Nikon has added two reduced image size options when shooting in Raw or JPEG. Change the image size from large to medium and the D850 will record 25.6-megapixel files (6192 x 4128 pixels), with the little setting reducing the resolution to 11.4-megapixel files (4128 x 2752 pixels). It’s improbable you’ll buy a camera with this resolution and then immediately reduced it, but Nikon has pointed to the value of smaller raw files for stop-motion animators, for example.
Like other full-frame Nikon DSLRs, the D850 has a DX Crop mode. This is robotically selected by the camera when a DX lens is attached but can be set manually with FX lenses when you need to enlarge the reach of telephoto lenses (the customary reason for using an APS-C DX format Nikon body alongside a full-frame model). It may make use of a smaller area of the D850’s sensor, but the DX crop mode still produces a resolution of19.4 megapixels with an image size of 5408 x 3600 pixels. This isn’t so incredibly different to the 20.9-megapixel resolution produced by the DX-format Nikon D7500 and D500.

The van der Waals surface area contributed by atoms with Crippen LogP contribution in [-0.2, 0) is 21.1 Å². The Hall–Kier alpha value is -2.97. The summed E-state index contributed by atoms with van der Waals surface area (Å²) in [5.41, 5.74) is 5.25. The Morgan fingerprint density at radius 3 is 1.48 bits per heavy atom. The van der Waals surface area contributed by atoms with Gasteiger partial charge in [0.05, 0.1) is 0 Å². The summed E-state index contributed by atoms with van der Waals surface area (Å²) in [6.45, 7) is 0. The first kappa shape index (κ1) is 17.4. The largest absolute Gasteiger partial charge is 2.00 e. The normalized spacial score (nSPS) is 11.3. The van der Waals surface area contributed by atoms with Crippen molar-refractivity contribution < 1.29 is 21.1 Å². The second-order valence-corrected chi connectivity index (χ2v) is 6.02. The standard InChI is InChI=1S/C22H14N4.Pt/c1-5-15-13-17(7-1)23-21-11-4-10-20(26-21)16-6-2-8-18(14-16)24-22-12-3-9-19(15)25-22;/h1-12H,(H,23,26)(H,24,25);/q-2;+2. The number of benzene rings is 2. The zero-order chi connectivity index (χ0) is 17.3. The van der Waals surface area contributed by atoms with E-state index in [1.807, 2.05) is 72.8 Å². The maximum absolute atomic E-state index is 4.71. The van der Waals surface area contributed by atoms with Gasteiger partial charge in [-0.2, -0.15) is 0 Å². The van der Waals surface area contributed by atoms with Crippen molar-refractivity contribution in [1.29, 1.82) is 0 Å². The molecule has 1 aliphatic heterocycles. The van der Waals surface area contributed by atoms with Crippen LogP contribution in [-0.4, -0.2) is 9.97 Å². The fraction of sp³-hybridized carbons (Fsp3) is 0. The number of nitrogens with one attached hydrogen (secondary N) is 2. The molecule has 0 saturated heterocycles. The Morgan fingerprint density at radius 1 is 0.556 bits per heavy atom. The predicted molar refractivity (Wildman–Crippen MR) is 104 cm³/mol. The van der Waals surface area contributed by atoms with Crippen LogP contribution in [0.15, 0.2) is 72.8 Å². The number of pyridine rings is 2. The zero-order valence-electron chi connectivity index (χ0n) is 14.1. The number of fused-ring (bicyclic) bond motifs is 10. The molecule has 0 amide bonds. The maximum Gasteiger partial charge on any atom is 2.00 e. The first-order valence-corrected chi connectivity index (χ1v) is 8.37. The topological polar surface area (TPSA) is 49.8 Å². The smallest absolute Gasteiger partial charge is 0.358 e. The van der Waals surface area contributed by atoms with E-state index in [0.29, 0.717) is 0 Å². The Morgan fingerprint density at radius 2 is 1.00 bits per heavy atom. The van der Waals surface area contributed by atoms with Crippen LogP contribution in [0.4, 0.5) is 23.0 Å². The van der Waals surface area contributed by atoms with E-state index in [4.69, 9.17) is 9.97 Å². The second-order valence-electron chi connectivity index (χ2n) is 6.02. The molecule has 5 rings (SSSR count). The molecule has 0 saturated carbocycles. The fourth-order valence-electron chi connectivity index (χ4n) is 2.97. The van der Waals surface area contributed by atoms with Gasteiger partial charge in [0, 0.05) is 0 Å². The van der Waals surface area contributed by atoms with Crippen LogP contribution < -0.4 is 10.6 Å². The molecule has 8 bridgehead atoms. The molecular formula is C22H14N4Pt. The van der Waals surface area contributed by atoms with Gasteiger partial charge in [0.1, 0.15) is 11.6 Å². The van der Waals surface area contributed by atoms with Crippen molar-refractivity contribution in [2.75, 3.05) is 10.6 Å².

Videographers have the abundance to smile about too. When it was launched, the Nikon D850 was the DSLR with the whole thing, including in-camera 4K recording at 30fps using the full width of the sensor – which means that there’s no crop factor in the 4K video mode (not like the competing Canon EOS 5D IV, for instance) and your wide-angle lenses stay wide-angle.